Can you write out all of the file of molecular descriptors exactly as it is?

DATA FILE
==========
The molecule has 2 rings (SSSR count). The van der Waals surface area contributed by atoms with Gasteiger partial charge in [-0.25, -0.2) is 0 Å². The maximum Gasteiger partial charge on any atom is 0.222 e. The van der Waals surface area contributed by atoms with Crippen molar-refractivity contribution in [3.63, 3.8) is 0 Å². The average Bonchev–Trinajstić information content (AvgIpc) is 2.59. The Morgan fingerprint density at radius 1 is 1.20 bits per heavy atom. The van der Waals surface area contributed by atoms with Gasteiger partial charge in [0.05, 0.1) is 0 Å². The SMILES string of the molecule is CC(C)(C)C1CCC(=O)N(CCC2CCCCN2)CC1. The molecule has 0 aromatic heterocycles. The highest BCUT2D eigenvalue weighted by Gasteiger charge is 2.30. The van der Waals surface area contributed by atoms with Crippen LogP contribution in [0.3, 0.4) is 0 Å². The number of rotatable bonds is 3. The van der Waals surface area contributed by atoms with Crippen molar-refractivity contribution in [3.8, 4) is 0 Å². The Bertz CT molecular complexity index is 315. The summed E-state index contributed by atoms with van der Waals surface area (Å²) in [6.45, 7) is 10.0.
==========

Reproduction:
The molecule has 2 rings (SSSR count). The van der Waals surface area contributed by atoms with Gasteiger partial charge in [-0.25, -0.2) is 0 Å². The maximum Gasteiger partial charge on any atom is 0.222 e. The van der Waals surface area contributed by atoms with Crippen molar-refractivity contribution in [3.63, 3.8) is 0 Å². The average Bonchev–Trinajstić information content (AvgIpc) is 2.59. The Morgan fingerprint density at radius 1 is 1.20 bits per heavy atom. The van der Waals surface area contributed by atoms with Gasteiger partial charge in [0.05, 0.1) is 0 Å². The SMILES string of the molecule is CC(C)(C)C1CCC(=O)N(CCC2CCCCN2)CC1. The molecule has 0 aromatic heterocycles. The highest BCUT2D eigenvalue weighted by Gasteiger charge is 2.30. The van der Waals surface area contributed by atoms with Crippen LogP contribution in [0.3, 0.4) is 0 Å². The number of rotatable bonds is 3. The van der Waals surface area contributed by atoms with Crippen molar-refractivity contribution in [3.8, 4) is 0 Å². The Bertz CT molecular complexity index is 315. The summed E-state index contributed by atoms with van der Waals surface area (Å²) in [6.45, 7) is 10.0.